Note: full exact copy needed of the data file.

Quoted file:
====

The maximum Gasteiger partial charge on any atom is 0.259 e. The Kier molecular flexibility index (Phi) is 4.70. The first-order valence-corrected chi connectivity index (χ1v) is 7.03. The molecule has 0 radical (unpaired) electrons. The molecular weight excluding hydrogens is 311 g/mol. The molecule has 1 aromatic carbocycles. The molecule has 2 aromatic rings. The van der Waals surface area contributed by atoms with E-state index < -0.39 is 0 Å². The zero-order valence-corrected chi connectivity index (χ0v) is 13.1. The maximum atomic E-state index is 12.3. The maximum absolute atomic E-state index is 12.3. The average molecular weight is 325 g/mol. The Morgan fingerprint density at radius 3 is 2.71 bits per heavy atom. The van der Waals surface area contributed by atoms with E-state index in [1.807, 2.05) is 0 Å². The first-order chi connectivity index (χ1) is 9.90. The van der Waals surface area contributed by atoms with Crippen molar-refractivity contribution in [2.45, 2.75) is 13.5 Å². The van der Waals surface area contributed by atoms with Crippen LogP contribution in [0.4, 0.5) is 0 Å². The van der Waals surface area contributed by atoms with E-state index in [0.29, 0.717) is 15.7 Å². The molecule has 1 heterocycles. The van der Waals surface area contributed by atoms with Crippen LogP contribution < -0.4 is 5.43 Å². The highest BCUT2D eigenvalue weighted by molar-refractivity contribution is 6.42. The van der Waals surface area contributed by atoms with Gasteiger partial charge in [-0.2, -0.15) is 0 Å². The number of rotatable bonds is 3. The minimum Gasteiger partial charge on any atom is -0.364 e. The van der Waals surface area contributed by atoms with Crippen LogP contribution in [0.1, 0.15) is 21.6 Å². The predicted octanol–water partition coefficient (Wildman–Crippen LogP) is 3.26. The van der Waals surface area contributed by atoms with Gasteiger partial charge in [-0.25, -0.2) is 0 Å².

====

The maximum Gasteiger partial charge on any atom is 0.259 e. The Kier molecular flexibility index (Phi) is 4.70. The first-order valence-corrected chi connectivity index (χ1v) is 7.03. The molecule has 0 radical (unpaired) electrons. The molecular weight excluding hydrogens is 311 g/mol. The molecule has 1 aromatic carbocycles. The molecule has 2 aromatic rings. The van der Waals surface area contributed by atoms with E-state index < -0.39 is 0 Å². The zero-order valence-corrected chi connectivity index (χ0v) is 13.1. The maximum atomic E-state index is 12.3. The maximum absolute atomic E-state index is 12.3. The average molecular weight is 325 g/mol. The Morgan fingerprint density at radius 3 is 2.71 bits per heavy atom. The van der Waals surface area contributed by atoms with E-state index in [1.807, 2.05) is 0 Å². The first-order chi connectivity index (χ1) is 9.90. The van der Waals surface area contributed by atoms with Crippen molar-refractivity contribution in [2.45, 2.75) is 13.5 Å². The van der Waals surface area contributed by atoms with Crippen LogP contribution in [0.4, 0.5) is 0 Å². The van der Waals surface area contributed by atoms with E-state index in [0.29, 0.717) is 15.7 Å². The molecule has 1 heterocycles. The van der Waals surface area contributed by atoms with Crippen LogP contribution < -0.4 is 5.43 Å². The highest BCUT2D eigenvalue weighted by molar-refractivity contribution is 6.42. The van der Waals surface area contributed by atoms with Gasteiger partial charge in [-0.2, -0.15) is 0 Å². The number of rotatable bonds is 3. The minimum Gasteiger partial charge on any atom is -0.364 e. The van der Waals surface area contributed by atoms with Crippen LogP contribution in [0.1, 0.15) is 21.6 Å². The predicted octanol–water partition coefficient (Wildman–Crippen LogP) is 3.26. The van der Waals surface area contributed by atoms with Gasteiger partial charge in [-0.25, -0.2) is 0 Å².